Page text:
Reducing the environmental impact of food packaging
Packaging materials can use up precious raw materials and are often difficult to dispose of. The European Union (EU)-funded SUCCIPACK project demonstrated ways of using a new material for the food packaging industry – bio-based polybutylene succinate (PBS) – that is expected to significantly reduce the environmental impact.
PBS is synthesised by polycondensation of succinic acid and butanediol. Both of these substances can be extracted from renewable resources and PBS is expected to be widely available in the coming years.
The SUCCIPACK project, which is led by the Association de Coordination Technique pour l’Industrie Agro-alimentaire (ACTIA) in France, took this synthesised product as a basis for developing new materials for the packaging industry. According to the SUCCIPACK team, the project can be seen as a response to consumer demand for safer and greener packaging.
For the new packaging materials to be readily taken up by the industry, it was important to demonstrate that there is no extra cost implication associated with their use. Christophe Cotillon, the project coordinator, says that “the new materials are designed to be used with the existing equipment of food and packaging companies.”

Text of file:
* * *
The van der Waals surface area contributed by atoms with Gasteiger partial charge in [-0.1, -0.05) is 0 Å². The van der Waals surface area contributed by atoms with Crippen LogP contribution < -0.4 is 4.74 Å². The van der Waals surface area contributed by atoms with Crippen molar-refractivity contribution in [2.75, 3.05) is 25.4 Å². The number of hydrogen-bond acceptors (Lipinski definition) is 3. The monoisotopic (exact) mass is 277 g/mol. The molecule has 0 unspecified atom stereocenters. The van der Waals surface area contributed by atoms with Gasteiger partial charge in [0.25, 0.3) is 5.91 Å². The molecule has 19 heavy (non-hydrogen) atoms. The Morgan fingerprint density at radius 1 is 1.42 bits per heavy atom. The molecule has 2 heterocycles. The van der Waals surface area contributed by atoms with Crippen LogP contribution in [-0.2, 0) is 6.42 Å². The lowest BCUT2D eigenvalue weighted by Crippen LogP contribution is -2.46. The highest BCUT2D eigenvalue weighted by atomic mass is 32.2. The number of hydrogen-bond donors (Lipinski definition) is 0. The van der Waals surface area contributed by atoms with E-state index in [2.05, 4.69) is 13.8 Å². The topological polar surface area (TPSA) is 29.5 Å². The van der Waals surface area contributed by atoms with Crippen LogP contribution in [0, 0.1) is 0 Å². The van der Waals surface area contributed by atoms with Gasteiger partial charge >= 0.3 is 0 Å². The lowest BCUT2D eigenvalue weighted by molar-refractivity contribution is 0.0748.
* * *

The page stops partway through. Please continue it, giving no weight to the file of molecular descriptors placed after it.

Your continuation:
In particular, the project team is exploring new polymerisation paths – i.e. process used to form polymer chains – to improve PBS properties. For instance, the Polytechnic University of Athens, one of the project partners, is working on the polymerisation process called SSP (Solid State Polymerisation) which allows the properties of polymers to be enhanced before being processed into films, trays and cups etc.
Moreover, the research team is conducting an exhaustive safety assessment of the materials and packaging developed. The first tests have demonstrated the feasibility of the material for packaging fresh ricotta cheese and beef.
Future implementation tests are planned to determine how the material performs for the processing of films (extrusion), trays (thermoforming) and cups (injection) for packaging fish, chicken and vegetarian dishes.
Cooperation among the research organisations brought together under the SUCCIPACK project was vital to its success so far. The research organisations are also working with large industrial players and 10 small to medium-size enterprises to ensure the effective uptake of the project results by the food and packaging industry.
The project partners are currently continuing to make improvements to the processing of the polymer and to the performance of the new material and packaging developed.